Reverse Shot Presents: See It Big!

By robbiefreeling | REVERSEBLOG: the reverse shot blog September 28, 2011 at 7:43AM

We're hugely excited to announce Reverse Shot's upcoming film series, See It Big, a collaboration with New York's Museum of the Moving Image. We couldn't be more thrilled—not only is this one of the city's finest cultural institutions, it's also got a gorgeous new 267-seat theater, built as part of its amazing multi-multi-million-dollar expansion, in which we can't wait to project some of our favorite large-scale movies.
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We're hugely excited to announce Reverse Shot's upcoming film series, See It Big, a collaboration with New York's Museum of the Moving Image. We couldn't be more thrilled—not only is this one of the city's finest cultural institutions, it's also got a gorgeous new 267-seat theater, built as part of its amazing multi-multi-million-dollar expansion, in which we can't wait to project some of our favorite large-scale movies.

See It Big details:
You’ve heard it before: “You’ve got to see it on the big screen!” And it’s true—some movies loom large and need to be seen large. They were intended for the theater, and in our mind’s eye that’s where they stay. Despite the cultural domination of television starting in the 1950s, and the current onslaught of new methods of viewing on ever-shrinking devices (laptops, iPads, phones), cinema remains a large-format art form. The experience of watching a movie in a dark theater, its images flickering before us on a screen that dwarfs us, its sound surrounding us, is the source of the medium’s singular enchantment, and certain films have been able to harness this power particularly well: those visually stunning classics that just aren’t the same when shrunk down. This series showcases a selection of such films—including grand Hollywood epics, eye-popping sci-fi journeys, and chilling visions of horror—in the Museum’s beautiful new theater.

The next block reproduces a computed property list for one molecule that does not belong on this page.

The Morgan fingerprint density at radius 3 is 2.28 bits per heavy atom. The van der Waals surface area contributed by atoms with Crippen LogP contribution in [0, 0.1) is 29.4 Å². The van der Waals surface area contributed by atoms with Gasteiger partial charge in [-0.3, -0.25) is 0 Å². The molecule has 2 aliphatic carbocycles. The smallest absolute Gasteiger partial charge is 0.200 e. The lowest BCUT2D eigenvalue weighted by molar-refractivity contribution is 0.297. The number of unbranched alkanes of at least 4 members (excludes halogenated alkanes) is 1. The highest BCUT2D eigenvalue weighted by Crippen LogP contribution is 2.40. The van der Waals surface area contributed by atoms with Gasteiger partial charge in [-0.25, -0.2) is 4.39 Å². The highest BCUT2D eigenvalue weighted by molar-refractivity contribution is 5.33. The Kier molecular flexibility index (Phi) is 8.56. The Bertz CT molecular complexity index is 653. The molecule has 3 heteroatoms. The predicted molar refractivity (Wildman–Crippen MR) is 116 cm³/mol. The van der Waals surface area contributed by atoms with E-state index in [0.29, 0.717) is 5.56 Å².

When it opened earlier this year as a centerpiece of the Museum’s renovation and expansion, the theater immediately became one of the most impressive screening spaces in the country; New York magazine called it “the best new theater for old movies.” Conceived by architect Thomas Leeser as a capsule for the imaginary voyage of moviegoing, the theater has a wraparound ceiling and walls made of 1,136 fabric panels in a sensuous, vibrant Yves Klein blue, altering the viewer’s depth perception and encouraging a sensation of being suspended in the space. With a screen of classic proportions and projection equipment for every format from 16mm to 70mm and high-definition digital 3D, the theater provides an unsurpassed filmgoing experience. See It Big is thus a celebration of the Museum’s new theater as well as the magnificent films in the series.

Check out all the films that will be showing in See It Big. The series begins Halloween weekend and runs until New Years, October 27, 2011–January 2, 2012

This article is related to: Newsflash